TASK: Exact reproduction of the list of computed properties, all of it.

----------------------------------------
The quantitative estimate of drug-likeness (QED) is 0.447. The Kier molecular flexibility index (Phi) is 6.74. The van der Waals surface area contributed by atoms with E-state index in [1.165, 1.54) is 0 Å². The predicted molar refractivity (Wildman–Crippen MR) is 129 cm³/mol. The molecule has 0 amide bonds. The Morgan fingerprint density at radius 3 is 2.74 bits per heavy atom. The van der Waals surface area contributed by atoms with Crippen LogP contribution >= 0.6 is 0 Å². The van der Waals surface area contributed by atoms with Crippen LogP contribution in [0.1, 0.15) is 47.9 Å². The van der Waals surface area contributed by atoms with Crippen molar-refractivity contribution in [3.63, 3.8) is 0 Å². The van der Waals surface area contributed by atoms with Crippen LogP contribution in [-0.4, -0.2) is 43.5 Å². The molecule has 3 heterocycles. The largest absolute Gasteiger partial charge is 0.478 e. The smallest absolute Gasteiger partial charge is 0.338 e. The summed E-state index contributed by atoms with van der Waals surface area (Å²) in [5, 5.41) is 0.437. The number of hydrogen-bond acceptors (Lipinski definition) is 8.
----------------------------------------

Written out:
The quantitative estimate of drug-likeness (QED) is 0.447. The Kier molecular flexibility index (Phi) is 6.74. The van der Waals surface area contributed by atoms with E-state index in [1.165, 1.54) is 0 Å². The predicted molar refractivity (Wildman–Crippen MR) is 129 cm³/mol. The molecule has 0 amide bonds. The Morgan fingerprint density at radius 3 is 2.74 bits per heavy atom. The van der Waals surface area contributed by atoms with Crippen LogP contribution >= 0.6 is 0 Å². The van der Waals surface area contributed by atoms with Crippen LogP contribution in [0.1, 0.15) is 47.9 Å². The van der Waals surface area contributed by atoms with Crippen molar-refractivity contribution in [3.63, 3.8) is 0 Å². The van der Waals surface area contributed by atoms with Crippen LogP contribution in [-0.4, -0.2) is 43.5 Å². The molecule has 3 heterocycles. The largest absolute Gasteiger partial charge is 0.478 e. The smallest absolute Gasteiger partial charge is 0.338 e. The summed E-state index contributed by atoms with van der Waals surface area (Å²) in [5, 5.41) is 0.437. The number of hydrogen-bond acceptors (Lipinski definition) is 8.